The high mobility group I-C (HMGI-C) protein is an abundant component of rapidly proliferating undifferentiated cells. High level expression of this protein is characteristic for early embryonic tissue and diverse tumors. HMGI-C can function as an architectural factor enhancing the activity of transcription factor NF-kappaB on the beta-interferon promoter. The protein has three minor groove DNA-binding domains (AT-hooks). Here, we describe the complex of HMGI-C with a fragment of the beta-interferon promoter. We show that the protein binds to NRDI and PRDII elements of the promoter with its first and second AT-hook, respectively. Phosphorylation by Cdc2 kinase leads to a partial derailing of the AT-hooks from the minor groove, affecting mainly the second binding domain. In contrast, binding to long AT stretches of DNA involves contacts with all three AT-hooks and is marginally sensitive to phosphorylation. Our data stress the importance of conformation of the DNA binding site and protein phosphorylation for its function. (+info)
The tumor-associated gene HMGIC is expressed in normal and osteoarthritis-affected synovia.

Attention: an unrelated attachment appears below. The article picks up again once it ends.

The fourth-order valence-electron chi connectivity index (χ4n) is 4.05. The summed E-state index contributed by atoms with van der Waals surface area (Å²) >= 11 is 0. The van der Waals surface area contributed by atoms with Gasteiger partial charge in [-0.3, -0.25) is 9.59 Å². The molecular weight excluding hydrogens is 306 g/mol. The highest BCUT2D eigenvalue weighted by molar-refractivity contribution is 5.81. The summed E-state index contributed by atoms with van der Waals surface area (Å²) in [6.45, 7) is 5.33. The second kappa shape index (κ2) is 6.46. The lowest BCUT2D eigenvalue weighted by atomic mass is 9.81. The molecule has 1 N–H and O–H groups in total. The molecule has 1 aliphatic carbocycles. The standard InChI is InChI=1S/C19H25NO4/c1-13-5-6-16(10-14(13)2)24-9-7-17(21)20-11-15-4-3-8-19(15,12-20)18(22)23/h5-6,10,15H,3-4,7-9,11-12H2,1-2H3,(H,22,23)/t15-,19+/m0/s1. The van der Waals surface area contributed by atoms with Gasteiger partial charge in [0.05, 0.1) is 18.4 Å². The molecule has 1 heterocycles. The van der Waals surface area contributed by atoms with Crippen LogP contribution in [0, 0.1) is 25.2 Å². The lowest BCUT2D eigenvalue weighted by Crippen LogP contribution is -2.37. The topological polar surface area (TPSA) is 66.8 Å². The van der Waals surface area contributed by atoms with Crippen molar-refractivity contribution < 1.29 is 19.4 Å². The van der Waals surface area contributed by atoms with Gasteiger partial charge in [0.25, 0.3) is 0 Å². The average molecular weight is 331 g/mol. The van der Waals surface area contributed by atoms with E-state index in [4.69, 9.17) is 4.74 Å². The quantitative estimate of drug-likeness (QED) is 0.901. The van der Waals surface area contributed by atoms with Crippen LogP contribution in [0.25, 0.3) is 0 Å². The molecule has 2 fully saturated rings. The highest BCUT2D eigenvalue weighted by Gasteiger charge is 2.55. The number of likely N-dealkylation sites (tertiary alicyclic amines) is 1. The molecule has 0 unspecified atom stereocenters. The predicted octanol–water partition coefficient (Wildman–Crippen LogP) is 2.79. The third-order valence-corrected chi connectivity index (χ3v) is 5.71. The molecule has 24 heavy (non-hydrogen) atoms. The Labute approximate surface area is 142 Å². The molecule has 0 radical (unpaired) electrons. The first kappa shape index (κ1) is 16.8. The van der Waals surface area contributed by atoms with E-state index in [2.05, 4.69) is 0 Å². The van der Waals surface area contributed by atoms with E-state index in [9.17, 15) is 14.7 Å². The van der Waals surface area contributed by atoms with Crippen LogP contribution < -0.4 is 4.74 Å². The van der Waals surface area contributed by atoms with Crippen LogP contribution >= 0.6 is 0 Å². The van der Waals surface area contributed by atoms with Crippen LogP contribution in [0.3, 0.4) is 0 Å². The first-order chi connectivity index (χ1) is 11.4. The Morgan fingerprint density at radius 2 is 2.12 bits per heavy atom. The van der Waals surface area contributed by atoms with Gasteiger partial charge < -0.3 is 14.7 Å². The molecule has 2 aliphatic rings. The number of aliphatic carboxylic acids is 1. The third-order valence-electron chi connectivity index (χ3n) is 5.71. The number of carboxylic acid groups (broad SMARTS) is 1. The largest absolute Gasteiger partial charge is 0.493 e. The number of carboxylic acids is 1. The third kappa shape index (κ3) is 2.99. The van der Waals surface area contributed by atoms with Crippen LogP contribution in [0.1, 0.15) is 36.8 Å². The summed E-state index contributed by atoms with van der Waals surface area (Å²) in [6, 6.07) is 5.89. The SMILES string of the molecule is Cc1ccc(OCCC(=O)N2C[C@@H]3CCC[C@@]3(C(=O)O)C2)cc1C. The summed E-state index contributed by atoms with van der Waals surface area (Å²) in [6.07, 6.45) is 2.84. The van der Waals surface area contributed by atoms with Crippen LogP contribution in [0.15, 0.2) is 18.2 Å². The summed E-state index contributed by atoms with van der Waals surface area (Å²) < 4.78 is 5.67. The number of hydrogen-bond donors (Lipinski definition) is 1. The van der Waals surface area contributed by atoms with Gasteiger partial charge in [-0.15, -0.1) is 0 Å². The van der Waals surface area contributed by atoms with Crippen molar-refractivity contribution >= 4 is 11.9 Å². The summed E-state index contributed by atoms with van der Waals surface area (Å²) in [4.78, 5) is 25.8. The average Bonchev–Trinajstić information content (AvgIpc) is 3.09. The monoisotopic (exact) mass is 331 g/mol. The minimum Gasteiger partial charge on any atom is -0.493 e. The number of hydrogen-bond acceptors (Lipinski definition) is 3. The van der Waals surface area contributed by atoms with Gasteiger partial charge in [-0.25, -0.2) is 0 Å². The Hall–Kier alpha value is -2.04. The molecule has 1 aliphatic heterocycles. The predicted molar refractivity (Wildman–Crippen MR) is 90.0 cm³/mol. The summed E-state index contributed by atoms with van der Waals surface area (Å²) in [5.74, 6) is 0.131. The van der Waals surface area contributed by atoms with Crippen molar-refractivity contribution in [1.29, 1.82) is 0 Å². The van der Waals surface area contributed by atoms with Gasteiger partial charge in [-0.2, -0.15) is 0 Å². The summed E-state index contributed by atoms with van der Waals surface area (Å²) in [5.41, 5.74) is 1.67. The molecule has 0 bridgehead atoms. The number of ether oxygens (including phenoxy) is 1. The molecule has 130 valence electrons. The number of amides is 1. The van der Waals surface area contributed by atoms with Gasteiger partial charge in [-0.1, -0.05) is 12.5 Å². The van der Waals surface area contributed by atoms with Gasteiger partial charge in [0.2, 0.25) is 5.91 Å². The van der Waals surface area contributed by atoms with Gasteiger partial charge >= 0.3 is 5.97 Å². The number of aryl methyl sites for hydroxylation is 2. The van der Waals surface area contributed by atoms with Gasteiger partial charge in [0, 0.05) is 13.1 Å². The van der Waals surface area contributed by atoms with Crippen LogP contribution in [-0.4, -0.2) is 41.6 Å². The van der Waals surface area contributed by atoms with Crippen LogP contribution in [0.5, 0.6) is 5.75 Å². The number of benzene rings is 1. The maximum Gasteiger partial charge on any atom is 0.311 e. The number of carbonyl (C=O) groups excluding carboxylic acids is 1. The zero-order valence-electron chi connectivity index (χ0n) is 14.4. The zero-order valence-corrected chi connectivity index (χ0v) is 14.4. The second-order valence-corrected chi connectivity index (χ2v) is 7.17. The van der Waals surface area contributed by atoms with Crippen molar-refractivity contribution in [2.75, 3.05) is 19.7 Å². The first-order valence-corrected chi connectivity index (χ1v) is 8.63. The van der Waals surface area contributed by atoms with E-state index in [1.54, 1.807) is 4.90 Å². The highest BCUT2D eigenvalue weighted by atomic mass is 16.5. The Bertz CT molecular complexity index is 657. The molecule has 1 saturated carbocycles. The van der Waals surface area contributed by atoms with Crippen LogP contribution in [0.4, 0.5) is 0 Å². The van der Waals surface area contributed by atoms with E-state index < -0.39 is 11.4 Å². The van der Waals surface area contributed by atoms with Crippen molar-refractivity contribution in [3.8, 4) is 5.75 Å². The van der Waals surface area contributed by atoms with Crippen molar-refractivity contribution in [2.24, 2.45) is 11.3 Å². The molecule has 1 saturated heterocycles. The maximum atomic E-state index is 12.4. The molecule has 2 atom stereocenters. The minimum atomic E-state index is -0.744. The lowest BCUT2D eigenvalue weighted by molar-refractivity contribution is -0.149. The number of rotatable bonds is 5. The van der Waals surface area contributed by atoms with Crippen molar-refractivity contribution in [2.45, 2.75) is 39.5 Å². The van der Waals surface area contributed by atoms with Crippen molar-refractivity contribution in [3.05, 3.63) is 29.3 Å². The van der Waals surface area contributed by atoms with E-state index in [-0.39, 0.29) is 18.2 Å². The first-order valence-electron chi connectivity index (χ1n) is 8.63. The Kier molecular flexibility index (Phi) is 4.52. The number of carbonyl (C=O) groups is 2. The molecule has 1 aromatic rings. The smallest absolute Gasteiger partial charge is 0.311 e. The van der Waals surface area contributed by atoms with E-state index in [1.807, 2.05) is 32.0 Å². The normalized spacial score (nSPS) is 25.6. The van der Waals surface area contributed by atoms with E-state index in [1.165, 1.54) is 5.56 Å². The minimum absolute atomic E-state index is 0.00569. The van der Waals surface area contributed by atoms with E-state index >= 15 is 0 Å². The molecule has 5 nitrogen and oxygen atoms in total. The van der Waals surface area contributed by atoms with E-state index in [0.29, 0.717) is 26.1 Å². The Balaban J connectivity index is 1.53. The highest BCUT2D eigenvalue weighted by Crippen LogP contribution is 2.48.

Chromosomal rearrangements involving chromosome bands 12q13-15 are very frequent findings in benign solid tumors, and recently, the primary molecular target for these aberrations was identified as the gene HMGIC. However, mutations in this gene have also been observed in nonneoplastic tissues. In a previous study, we reported breakpoints within HMGIC of synovia affected by osteoarthritis (OA) in two cases with 12q15 aberrations. To analyze further the role of HMGIC in this disease, we have performed cytogenetic, fluorescent in situ hybridization (FISH), RNA, and protein expression analyses on synovial samples from patients with OA and individuals without signs of the disorder. Cytogenetic analysis of short-term cultured cells revealed clonal 12q13-15 aberrations in 2/36 cases of OA synovia and no rearrangement in any of the five controls. With FISH analysis, it was shown that the chromosomal breakpoints in the two aberrant cases were located outside the HMGIC locus. In contrast, at RNA and protein expression analyses, OA-affected as well as normal synovia displayed transcription and translation of the gene. We also analyzed whether immunoreactivity for HMGIC was associated with the proliferation-specific antigen Ki-67, but no correlation between the staining patterns of these proteins was observed. From the results of the present study, it is evident that expression of HMGIC cannot simply be considered a sign of neoplasia or an effect of proliferation. (+info)
Requirement for high mobility group protein HMGI-C interaction with STAT3 inhibitor PIAS3 in repression of alpha-subunit of epithelial Na+ channel (alpha-ENaC) transcription by Ras activation in salivary epithelial cells.